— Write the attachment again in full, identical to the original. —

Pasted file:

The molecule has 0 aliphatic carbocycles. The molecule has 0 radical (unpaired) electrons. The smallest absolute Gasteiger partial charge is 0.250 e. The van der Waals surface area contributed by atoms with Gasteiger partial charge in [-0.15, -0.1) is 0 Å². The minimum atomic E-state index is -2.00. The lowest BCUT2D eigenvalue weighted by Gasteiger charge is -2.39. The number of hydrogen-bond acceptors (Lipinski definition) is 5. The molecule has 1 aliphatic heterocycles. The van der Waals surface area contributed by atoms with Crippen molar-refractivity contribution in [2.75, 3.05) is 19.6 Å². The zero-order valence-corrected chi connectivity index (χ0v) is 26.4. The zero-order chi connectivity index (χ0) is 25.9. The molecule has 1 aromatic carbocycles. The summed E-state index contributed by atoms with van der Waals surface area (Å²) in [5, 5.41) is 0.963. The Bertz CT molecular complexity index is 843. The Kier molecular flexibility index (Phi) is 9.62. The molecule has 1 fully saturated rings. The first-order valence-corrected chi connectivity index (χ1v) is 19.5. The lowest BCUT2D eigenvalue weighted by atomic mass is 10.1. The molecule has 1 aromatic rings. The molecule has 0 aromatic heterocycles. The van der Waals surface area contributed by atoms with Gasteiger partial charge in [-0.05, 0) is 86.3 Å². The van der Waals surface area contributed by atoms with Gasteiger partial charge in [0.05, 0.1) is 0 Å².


The molecule has 0 aliphatic carbocycles. The molecule has 0 radical (unpaired) electrons. The smallest absolute Gasteiger partial charge is 0.250 e. The van der Waals surface area contributed by atoms with Gasteiger partial charge in [-0.15, -0.1) is 0 Å². The minimum atomic E-state index is -2.00. The lowest BCUT2D eigenvalue weighted by Gasteiger charge is -2.39. The number of hydrogen-bond acceptors (Lipinski definition) is 5. The molecule has 1 aliphatic heterocycles. The van der Waals surface area contributed by atoms with Crippen molar-refractivity contribution in [2.75, 3.05) is 19.6 Å². The zero-order valence-corrected chi connectivity index (χ0v) is 26.4. The zero-order chi connectivity index (χ0) is 25.9. The molecule has 1 aromatic carbocycles. The summed E-state index contributed by atoms with van der Waals surface area (Å²) in [5, 5.41) is 0.963. The Bertz CT molecular complexity index is 843. The Kier molecular flexibility index (Phi) is 9.62. The molecule has 1 fully saturated rings. The first-order valence-corrected chi connectivity index (χ1v) is 19.5. The lowest BCUT2D eigenvalue weighted by atomic mass is 10.1. The molecule has 1 aromatic rings. The molecule has 0 aromatic heterocycles. The van der Waals surface area contributed by atoms with Gasteiger partial charge in [-0.05, 0) is 86.3 Å². The van der Waals surface area contributed by atoms with Gasteiger partial charge in [0.05, 0.1) is 0 Å².